It does this by requiring that a person seeking compensation for a nonmalignancy claim meet several different criteria, including, among others: (1) A detailed occupational and exposure history that also establishes a sufficient latency period; (2) A detailed medical and smoking history; (3) A physical exam by the physician making the diagnosis; (4) An abnormal chest x-ray; (5) Lung and breathing impairment as shown by pulmonary function tests; and (6) A physician's conclusion that the impairment was not more probably the result of other causes. As I will explain, it would be inadequate and medically improper to only require some of these criteria without the others.
I'd like to take this opportunity to explain why these criteria work and why each is necessary. You can find a more in-depth explanation in my paper, "Understanding Asbestos-Related Medical Criteria," which I have provided as an attachment.
The first requirement I'd like to discuss is the respiratory history including inquiry about respiratory symptoms. It also includes a detailed work history and exposure history to identify exposure to contaminants including asbestos. Further the physician needs to obtain a detailed smoking and medical history that includes a thorough review of past medical problems and their most probable cause. This is important because a detailed smoking and medical history helps show whether a person's impairment and lung scarring is the result of asbestos exposure, other exposures or the result of the many other lung disorders which can cause lung scarring and impairment. This is an especially common problem with older patients who often have medical problems that are more likely the cause of impairment and lung scarring than exposure to asbestos.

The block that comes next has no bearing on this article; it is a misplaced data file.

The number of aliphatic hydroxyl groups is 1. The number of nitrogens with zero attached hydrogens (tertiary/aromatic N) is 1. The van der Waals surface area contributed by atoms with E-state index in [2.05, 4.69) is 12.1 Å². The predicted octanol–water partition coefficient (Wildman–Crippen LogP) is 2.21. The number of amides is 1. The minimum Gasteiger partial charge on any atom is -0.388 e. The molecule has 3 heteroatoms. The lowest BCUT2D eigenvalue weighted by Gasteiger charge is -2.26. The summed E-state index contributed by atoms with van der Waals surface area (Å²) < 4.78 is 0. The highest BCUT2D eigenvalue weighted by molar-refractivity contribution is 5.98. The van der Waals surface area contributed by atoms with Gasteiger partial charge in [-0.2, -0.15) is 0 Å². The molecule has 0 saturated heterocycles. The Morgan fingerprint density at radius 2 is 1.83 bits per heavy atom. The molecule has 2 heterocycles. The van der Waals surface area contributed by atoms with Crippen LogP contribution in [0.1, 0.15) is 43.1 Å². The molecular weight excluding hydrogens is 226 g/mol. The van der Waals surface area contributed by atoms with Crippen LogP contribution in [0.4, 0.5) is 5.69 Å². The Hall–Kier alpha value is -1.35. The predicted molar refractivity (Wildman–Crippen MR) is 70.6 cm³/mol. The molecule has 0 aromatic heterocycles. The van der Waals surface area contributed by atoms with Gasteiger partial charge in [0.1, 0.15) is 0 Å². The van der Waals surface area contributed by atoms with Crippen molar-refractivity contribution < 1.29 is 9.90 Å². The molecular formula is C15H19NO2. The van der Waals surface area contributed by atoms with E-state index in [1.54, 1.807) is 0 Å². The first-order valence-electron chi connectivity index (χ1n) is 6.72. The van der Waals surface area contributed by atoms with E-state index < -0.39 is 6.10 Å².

A physical exam by the diagnosing physician is also critical to the evaluation. The physical exam, for example, may involve determining the presence or absence of inspiratory crackles or clubbing of the digits which may be seen with asbestosis but are not specific to asbestos disease and are present in various other diseases.
The next requirement I'd like to discuss is the chest x-ray. Unquestionably, a chest x-ray is an invaluable tool in diagnosing asbestos-related diseases. This is especially true ever since the International Labor Office (ILO) attempted to standardize the reading of x-rays by setting up a classification system.
The ILO Classification System consists of written guidelines, standard or reference chest x-rays and a specific form for recording interpretations. For asbestosis, important findings include the size and shape of abnormal shadows by using the six letter designations, p, q, r, and s, t, u and the small opacities on a number scale of 0/0, which represents a normal finding, to 3/3, which represents the most severe abnormalities. For pleural diseases, the ILO system classifies abnormalities by the use of letters A, B, or C for increasing thickness or width coupled with a numerical description using 0, 1, 2, or 3. I can also provide more details about the ILO classification system in terms of the different classifications involved since individuals may be classified with only parenchymal markings, only pleural findings or with both or neither.